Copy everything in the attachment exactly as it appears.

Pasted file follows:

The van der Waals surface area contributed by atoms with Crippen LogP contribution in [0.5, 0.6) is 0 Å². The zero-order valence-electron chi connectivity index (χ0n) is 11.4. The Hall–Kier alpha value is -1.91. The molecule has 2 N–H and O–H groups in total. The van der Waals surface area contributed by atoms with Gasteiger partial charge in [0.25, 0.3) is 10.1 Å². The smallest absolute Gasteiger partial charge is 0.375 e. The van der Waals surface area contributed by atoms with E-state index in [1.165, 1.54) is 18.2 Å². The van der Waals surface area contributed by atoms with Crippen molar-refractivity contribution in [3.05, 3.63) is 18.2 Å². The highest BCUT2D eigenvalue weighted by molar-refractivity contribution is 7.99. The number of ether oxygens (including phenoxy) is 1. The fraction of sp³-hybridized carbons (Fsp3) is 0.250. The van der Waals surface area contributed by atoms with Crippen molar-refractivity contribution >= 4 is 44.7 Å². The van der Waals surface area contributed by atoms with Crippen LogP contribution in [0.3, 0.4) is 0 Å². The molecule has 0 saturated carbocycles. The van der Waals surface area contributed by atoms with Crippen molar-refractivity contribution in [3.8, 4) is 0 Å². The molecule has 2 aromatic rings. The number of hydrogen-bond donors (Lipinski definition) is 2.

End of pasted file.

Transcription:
The van der Waals surface area contributed by atoms with Crippen LogP contribution in [0.5, 0.6) is 0 Å². The zero-order valence-electron chi connectivity index (χ0n) is 11.4. The Hall–Kier alpha value is -1.91. The molecule has 2 N–H and O–H groups in total. The van der Waals surface area contributed by atoms with Gasteiger partial charge in [0.25, 0.3) is 10.1 Å². The smallest absolute Gasteiger partial charge is 0.375 e. The van der Waals surface area contributed by atoms with E-state index in [1.165, 1.54) is 18.2 Å². The van der Waals surface area contributed by atoms with Crippen molar-refractivity contribution in [3.05, 3.63) is 18.2 Å². The highest BCUT2D eigenvalue weighted by molar-refractivity contribution is 7.99. The number of ether oxygens (including phenoxy) is 1. The fraction of sp³-hybridized carbons (Fsp3) is 0.250. The van der Waals surface area contributed by atoms with Crippen molar-refractivity contribution >= 4 is 44.7 Å². The van der Waals surface area contributed by atoms with Crippen LogP contribution in [0.3, 0.4) is 0 Å². The molecule has 0 saturated carbocycles. The van der Waals surface area contributed by atoms with Crippen molar-refractivity contribution in [3.8, 4) is 0 Å². The molecule has 2 aromatic rings. The number of hydrogen-bond donors (Lipinski definition) is 2.